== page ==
My Questions again:
What was intended by the principle of Common Consent?
Could the principle be used to encourage greater ownership and growth?
Is it possible to have two types of Sustaining Vote, one with discussion and one without? Then, if we did have votes with discussion what topics should or should not be covered?
What is the role of Common Consent in the Church: is it a test of obedience, is it an acceptance of a Covenant, it is a democratic principle of support or is it something else all together?
Read the original post and comments here
1. Leonard J. Arrington, Brigham Young: American Moses [Urbana & Chicago, IL.: University of Illinois Press, 1986] p. 113-7.
2. Common Consent in Encyclopedia of Mormonism, 1-4 vols., edited by Daniel H. Ludlow (New York: Macmillan, 1992), 297.
3. Donald Q. Cannon and Lyndon W. Cook, eds., Far West Record: Minutes of the Church of Jesus Christ of Latter-day Saints, 1830-1844 [Salt Lake City: Deseret Book Co., 1983], 9.
4. Richard L. Bushman, Joseph Smith: Rough Stone Rolling [ New York: Vintage, 2007] p. 252.
5. Robert J. Woodford, How the Revelations in the Doctrine and Covenants Were Received and Compiled in Ensign, [January 1985]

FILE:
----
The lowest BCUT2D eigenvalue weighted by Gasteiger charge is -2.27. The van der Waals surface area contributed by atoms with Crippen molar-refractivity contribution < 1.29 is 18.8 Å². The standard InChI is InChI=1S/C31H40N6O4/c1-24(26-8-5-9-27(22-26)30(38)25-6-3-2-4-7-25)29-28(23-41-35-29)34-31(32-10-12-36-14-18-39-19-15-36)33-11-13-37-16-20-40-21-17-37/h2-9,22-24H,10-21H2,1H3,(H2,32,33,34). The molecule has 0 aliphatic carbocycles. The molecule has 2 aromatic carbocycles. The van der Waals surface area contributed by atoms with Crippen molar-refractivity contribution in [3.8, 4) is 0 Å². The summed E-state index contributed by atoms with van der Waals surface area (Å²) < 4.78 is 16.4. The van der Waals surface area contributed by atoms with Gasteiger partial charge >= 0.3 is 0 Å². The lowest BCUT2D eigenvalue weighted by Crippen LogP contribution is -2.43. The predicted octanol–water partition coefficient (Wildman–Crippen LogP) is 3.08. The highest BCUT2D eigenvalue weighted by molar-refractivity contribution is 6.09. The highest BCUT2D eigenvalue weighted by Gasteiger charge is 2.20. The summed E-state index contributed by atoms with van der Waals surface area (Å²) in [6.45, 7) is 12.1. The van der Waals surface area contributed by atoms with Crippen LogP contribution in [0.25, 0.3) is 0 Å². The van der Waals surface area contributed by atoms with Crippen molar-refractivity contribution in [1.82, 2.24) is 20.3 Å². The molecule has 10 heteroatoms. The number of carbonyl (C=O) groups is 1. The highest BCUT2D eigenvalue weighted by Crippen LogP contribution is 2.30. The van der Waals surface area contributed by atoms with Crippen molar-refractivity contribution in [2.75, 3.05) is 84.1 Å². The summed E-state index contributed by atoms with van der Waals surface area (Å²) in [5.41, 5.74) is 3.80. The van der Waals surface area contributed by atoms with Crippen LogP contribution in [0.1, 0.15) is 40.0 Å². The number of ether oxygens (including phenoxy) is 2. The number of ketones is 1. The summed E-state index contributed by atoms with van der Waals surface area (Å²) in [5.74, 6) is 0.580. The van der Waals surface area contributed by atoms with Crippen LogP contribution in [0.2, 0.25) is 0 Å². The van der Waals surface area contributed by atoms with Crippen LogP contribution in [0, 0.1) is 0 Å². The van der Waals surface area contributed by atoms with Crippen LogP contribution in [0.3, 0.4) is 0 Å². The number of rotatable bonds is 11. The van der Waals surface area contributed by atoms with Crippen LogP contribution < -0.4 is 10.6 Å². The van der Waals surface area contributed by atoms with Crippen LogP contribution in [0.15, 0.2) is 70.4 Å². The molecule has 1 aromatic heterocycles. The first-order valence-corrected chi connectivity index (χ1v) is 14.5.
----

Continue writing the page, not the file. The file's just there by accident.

6. (John M. Lundquist and Stephen D. Ricks, eds., By Study and Also by Faith: Essays in Honor of Hugh W. Nibley on the Occasion of His Eightieth Birthday, 27 March 1990, 2 vols. [Salt Lake City and Provo: Deseret Book Co., Foundation for Ancient Research and Mormon Studies, 1990], 1: 164.)
7. Jan Shipps, Prophets and Prophecy at Sunstone
8. J. Bonner Ritchie, The Institutional Church and the Individual in Sunstone [Salt Lake City, UT.: Sunstone Education Foundation, ], p. 101.
9. Wilford Woodruff, cited in Von Wagoner et al, The Lectures on Faith: A Case Study in De-canonization in Dialogue, 1987, vol. 20, no. 3, 74.
10. George Q. Cannon, Gospel Truth: Discourses and Writings of President George Q. Cannon, selected, arranged, and edited by Jerreld L. Newquist [Salt Lake City: Deseret Book Co., 1987], 258.